... Content like Jane's second post pointing to an article on the Jazz Deployment wiki that she wrote which describes in great details the license usage reports that can be created for the CLM products (RQM, RRC, RTC) with the Rational License Key Server Administation and Reporting Tool. Check it outtoday!
In IBM we know you likely have products across our expansive portfolio... and while we may be focused on Rational Support specifically here, we also recognize that you may also benefit from some of our counterparts across IBM support. To help you identify, follow, and engage with support across IBM, here are a few accounts you may not have known about:
So, there you go. More social resources for support in IBM than you can effectively shake a stick at. I'm sure not all will be relevant for everyone, but I do hope you will find added benefit from some of the additional accounts highlighted above. If you have, please don't forget to let us know; we all love feedback and consider your words one of the most valuable resources we have to help you find even more success!
"Report authors can access the Collaborative Lifecycle Management (CLM) data warehouse via a Framework Manager (FM) model or access live data from the applications using reportable REST APIs. The application-based data dictionaries in this section show how elements in the FM model and in the REST API map to artifacts in CLM.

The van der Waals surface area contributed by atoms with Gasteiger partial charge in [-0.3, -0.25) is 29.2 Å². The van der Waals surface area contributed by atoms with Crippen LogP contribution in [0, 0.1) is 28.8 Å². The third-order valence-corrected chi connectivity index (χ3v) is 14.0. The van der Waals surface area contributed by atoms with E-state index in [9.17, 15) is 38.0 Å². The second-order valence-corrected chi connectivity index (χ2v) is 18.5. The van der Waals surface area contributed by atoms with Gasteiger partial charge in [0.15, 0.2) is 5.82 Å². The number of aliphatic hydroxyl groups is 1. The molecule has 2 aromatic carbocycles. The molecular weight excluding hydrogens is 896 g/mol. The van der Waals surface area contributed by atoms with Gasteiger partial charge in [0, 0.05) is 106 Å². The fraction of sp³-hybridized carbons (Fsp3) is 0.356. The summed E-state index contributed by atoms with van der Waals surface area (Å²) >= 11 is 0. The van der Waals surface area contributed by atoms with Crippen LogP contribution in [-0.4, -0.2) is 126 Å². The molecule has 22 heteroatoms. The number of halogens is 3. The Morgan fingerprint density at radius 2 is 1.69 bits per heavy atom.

CLM includes a data warehouse, to which each of the CLM applications contribute data. The data dictionary topics in this section detail the relationship between application-specific data (physical data related to artifacts and other elements in CLM applications) and the related queries that need to be incorporated into a report so that the desired application data appears in the report ouput. When authoring reports, you can reference these mappings to determine which queries to use."
Our friends over at IBMJazz just published a new YouTube video on Jazz User Synchronization:
This video demonstrates how to configure user synchronization between Rational Team Concert, Rational Quality Manager, and a centralized Jazz Team Server. By configuring user synchronization in this manner, you can add a user to any of these applications and it will be automatically synchronized to the other applications. Note that this is a new feature that just became available with the Rational Workbench for Collaborative Lifecycle Management beta, available on Jazz.net; it is not available in currently released products.